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The Capitalist

  by Peter Steiner

(about 326 pages)
total words
of all the books in our library
of all the books in our library
passive voice
of all the books in our library
all adverbs
of all the books in our library
of all the books in our library
of all the books in our library

clippings from this book

We’ve analyzed hundreds of millions of words, from thousands of different authors, training our linguistic models to recognize the most vivid words in the English language… the words that create the most intense sensory experiences: colors, textures, sounds, flavors, and aromas.

Based on our analysis, we’ve scanned through the pages of this book to find the two pages at the extremes, both the most-passive and the most-vivid pages, so that you can compare them side-by-side and see the difference:

but I’m not anymore.” St. John paused long enough to make the secretary uncomfortable. “All right, St. John, I’ll see what I can do.” “Just lean on the SEC.” “I’ll see what I can do.” “It will be good for all investors, Tim. And for your people. Who could be against eliminating unnecessary paperwork?” “I’ll see what I can do.” It was a conversation Abdur Pandit of Kavreen Style would have recognized and keenly appreciated. “Yes, yes!” he might have said, brimming with admiration and envy. “Oh, yes. You Americans are the masters of business, no doubt. It is how I would like to speak to Mr. Vikram Rob, the independent agent who keeps throwing up barriers in front of me. It is how things are done in the capitalist world. It is how business is done. The world is like a sewing machine. It must be kept in good repair; it must be cleaned and oiled, so that it can continue to sew. It doesn’t mean terrible things won’t happen, which are no fault of our own. Catastrophes even, yes. But these have nothing to do with the system. They come like a meteor, from outer space. The fire that happened, I could not have foreseen or prevented it. Oh, it was a terrible thing. I weep for those people who died. But it does not change anything. We know how the world works, do we not? And we do what needs to be done, even when it is hands, a voluptuous slurping noise. Then he smelled vanilla as Marlies began working on his chest. She pressed deeply with the heels of her hands and moved out toward his arms as though she were separating his muscles into discrete bundles to be worked on later. He opened his eyes. She stood above him, her face directly over his as she worked. She held the tip of her tongue pressed between her lips in concentration. There were little beads of sweat on her forearms and wrists, and she breathed strongly from the exertion. Her pulse flickered at her throat. She noticed St. John looking. “How is that?” she said. St. John smiled. “Good,” she said. She slid her arms under his shoulders and used his weight to work the shoulders. She took his left upper arm in her strong hands and squeezed and released and squeezed and released it. St. John watched as her body bobbed above him in time with the work her hands were doing. She wore a loose white T-shirt. He could plainly see the contour of her body beneath it. She saw him looking and smiled. St. John smiled back. St. John liked for a massage to merge into sex. And Marlies was generally willing to comply. He closed his eyes. The music she had brought was a seductive melding of orchestra and female voices, with the voices sometimes taking instrumental parts and the instruments, including cellos and accordions, singing as human voices might. The song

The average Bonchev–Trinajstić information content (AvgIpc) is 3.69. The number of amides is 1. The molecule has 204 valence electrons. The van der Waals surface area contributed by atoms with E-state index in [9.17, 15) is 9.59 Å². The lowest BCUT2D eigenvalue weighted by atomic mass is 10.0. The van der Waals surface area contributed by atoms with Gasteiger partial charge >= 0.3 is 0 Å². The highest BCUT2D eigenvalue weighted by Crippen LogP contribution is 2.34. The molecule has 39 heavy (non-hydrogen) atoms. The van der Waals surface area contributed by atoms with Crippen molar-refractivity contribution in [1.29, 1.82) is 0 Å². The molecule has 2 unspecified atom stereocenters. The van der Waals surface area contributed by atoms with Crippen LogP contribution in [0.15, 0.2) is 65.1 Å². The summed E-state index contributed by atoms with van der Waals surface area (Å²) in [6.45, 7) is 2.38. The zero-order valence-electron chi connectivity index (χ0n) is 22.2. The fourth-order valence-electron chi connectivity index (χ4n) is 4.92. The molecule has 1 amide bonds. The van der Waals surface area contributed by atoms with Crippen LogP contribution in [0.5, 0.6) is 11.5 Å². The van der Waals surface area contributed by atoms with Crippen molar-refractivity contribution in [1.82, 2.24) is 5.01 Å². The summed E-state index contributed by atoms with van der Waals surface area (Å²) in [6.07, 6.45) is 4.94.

emotional story arc

Click anywhere on the chart to see the most significant emotional words — both positive & negative — from the corresponding section of the text…
This chart visualizes the the shifting emotional balance for the arc of this story, based on the emotional strength of the words in the prose, using techniques pioneered by the UVM Computational Story Lab. To create this story arc, we divided the complete manuscript text into 50 equal-sized chunks, each with 1628.92 words, and then we scored each section by counting the number of strongly-emotional words, both positive and negative. The bars in the chart move downward whenever there’s conflict and sadness, and they move upward when conflicts are resolved, or when the characters are happy and content. The size of each bar represents the positive or negative word-count of that section.

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